The health visitor re-sent her letter, four months later and at the urging of Abwab’s father. On 20 November, a ‘technical inspector’ came to look at the house. His effort to aid this now desperate situation? He noted the mould “and also confirmed there was no effective ventilation in the bathroom as the fan worked but very poorly. The kitchen had no mechanical ventilation at all.” He “recommended a survey to look at the ventilation issues and treatment of the mould”.
Four professionals had by this point visited the house, yet no action whatsoever had been taken. The coroner who investigated the death of little Awaab summed it up:
“I find as a matter of fact that no action was taken and from July 2020 until December 2020 Awaab continued to have chronic exposure to harmful mould.” (Awaab Ishak death: the coroner’s verdict in full by Jack Simpson, Inside Housing, 16 November 2022)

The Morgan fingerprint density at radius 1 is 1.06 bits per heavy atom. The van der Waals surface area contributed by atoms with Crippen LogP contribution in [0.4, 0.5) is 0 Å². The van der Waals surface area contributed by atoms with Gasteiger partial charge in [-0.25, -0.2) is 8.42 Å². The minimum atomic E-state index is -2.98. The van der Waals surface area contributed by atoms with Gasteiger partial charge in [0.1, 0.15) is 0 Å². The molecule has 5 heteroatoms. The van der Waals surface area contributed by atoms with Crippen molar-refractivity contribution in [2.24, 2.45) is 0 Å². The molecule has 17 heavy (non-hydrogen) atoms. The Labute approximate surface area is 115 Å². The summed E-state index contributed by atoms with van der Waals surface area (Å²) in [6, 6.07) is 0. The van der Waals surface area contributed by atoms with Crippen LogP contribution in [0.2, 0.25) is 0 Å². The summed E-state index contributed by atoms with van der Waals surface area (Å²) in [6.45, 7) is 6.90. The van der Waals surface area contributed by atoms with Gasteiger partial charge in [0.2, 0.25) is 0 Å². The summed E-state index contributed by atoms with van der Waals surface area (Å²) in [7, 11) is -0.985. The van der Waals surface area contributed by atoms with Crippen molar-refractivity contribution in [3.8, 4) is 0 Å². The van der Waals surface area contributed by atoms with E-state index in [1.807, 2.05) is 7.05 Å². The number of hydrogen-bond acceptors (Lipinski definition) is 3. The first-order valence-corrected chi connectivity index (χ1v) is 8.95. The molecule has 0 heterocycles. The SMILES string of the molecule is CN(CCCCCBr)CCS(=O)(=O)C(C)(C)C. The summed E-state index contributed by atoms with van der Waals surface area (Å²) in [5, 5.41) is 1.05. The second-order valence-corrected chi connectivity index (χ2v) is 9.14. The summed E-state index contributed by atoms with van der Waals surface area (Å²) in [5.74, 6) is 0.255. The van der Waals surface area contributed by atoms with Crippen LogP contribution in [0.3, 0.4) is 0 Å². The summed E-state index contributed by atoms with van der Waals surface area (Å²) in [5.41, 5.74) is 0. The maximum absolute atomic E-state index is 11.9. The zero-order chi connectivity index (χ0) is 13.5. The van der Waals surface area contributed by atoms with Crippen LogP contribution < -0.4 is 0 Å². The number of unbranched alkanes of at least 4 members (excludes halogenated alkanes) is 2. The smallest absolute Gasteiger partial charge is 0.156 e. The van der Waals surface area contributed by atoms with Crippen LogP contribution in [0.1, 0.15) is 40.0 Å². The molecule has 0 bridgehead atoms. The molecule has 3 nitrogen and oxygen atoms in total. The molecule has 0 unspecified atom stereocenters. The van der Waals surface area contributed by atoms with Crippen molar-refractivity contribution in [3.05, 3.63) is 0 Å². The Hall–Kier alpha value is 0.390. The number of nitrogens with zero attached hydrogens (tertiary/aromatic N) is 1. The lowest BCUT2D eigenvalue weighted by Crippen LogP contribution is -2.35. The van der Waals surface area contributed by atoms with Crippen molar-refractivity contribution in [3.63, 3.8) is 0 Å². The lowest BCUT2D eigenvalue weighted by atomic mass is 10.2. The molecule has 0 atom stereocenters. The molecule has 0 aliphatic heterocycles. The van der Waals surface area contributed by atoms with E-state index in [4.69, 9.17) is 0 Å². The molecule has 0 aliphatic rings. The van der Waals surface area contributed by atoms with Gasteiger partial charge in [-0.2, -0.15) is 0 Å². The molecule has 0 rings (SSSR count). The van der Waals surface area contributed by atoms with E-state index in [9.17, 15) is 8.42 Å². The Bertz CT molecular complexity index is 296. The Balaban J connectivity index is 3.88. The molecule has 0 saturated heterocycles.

On 19 December 2020, Awaab’s parents carried their now two-year-old boy, struggling to breathe, into Rochdale Urgent Care Centre. He was transferred to another urgent care centre, given treatment, diagnosed with suspected croup and, as he was showing signs of recovery, sent home. On arriving home, he deteriorated again and, though his parents took him back to the hospital, their son died.
He died, robbed of his chance to become part of the world before he even knew how to spell the word.
Within a fortnight of turning two, Awaab Ishak died as a direct result of black mould and fungus infesting his first and only home. That is one way of putting this event, an event that ought to be unimaginable it a ‘rich, developed country’. We would put it a different way: he was killed.